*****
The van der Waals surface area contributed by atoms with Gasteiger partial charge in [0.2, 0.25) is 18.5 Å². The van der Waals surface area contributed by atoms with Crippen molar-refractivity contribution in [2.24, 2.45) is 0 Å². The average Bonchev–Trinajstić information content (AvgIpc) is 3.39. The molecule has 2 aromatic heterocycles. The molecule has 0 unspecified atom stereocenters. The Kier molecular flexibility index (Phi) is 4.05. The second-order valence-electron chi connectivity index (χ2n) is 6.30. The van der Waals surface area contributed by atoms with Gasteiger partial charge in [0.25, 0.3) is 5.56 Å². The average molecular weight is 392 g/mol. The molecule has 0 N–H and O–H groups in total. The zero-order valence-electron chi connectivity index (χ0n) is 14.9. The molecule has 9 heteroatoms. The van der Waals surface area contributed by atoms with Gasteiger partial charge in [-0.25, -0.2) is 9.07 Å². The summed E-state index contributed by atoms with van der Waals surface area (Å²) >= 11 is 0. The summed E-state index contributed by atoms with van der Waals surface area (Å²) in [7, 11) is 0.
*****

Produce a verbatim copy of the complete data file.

The van der Waals surface area contributed by atoms with Gasteiger partial charge in [0.2, 0.25) is 18.5 Å². The van der Waals surface area contributed by atoms with Crippen molar-refractivity contribution in [2.24, 2.45) is 0 Å². The average Bonchev–Trinajstić information content (AvgIpc) is 3.39. The molecule has 2 aromatic heterocycles. The molecule has 0 unspecified atom stereocenters. The Kier molecular flexibility index (Phi) is 4.05. The second-order valence-electron chi connectivity index (χ2n) is 6.30. The van der Waals surface area contributed by atoms with Gasteiger partial charge in [0.25, 0.3) is 5.56 Å². The average molecular weight is 392 g/mol. The molecule has 0 N–H and O–H groups in total. The zero-order valence-electron chi connectivity index (χ0n) is 14.9. The molecule has 9 heteroatoms. The van der Waals surface area contributed by atoms with Gasteiger partial charge in [-0.25, -0.2) is 9.07 Å². The summed E-state index contributed by atoms with van der Waals surface area (Å²) >= 11 is 0. The summed E-state index contributed by atoms with van der Waals surface area (Å²) in [7, 11) is 0.